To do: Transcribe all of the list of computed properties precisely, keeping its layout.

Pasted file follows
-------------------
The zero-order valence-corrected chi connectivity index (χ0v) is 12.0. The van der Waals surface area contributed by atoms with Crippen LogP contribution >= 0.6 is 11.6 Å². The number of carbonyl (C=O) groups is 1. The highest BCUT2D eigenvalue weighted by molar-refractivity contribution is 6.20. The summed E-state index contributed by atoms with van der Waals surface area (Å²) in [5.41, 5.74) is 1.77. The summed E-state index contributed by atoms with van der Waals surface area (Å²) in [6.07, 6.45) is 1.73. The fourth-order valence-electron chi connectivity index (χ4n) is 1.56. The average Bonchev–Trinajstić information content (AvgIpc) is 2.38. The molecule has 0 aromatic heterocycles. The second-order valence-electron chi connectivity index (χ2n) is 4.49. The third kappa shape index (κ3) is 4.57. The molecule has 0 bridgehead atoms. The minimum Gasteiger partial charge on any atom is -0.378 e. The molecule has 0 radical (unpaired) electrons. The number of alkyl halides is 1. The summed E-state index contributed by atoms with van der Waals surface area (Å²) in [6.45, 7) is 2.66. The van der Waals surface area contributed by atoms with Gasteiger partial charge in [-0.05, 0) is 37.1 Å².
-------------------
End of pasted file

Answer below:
The zero-order valence-corrected chi connectivity index (χ0v) is 12.0. The van der Waals surface area contributed by atoms with Crippen LogP contribution >= 0.6 is 11.6 Å². The number of carbonyl (C=O) groups is 1. The highest BCUT2D eigenvalue weighted by molar-refractivity contribution is 6.20. The summed E-state index contributed by atoms with van der Waals surface area (Å²) in [5.41, 5.74) is 1.77. The summed E-state index contributed by atoms with van der Waals surface area (Å²) in [6.07, 6.45) is 1.73. The fourth-order valence-electron chi connectivity index (χ4n) is 1.56. The average Bonchev–Trinajstić information content (AvgIpc) is 2.38. The molecule has 0 aromatic heterocycles. The second-order valence-electron chi connectivity index (χ2n) is 4.49. The third kappa shape index (κ3) is 4.57. The molecule has 0 bridgehead atoms. The minimum Gasteiger partial charge on any atom is -0.378 e. The molecule has 0 radical (unpaired) electrons. The number of alkyl halides is 1. The summed E-state index contributed by atoms with van der Waals surface area (Å²) in [6.45, 7) is 2.66. The van der Waals surface area contributed by atoms with Gasteiger partial charge in [-0.05, 0) is 37.1 Å².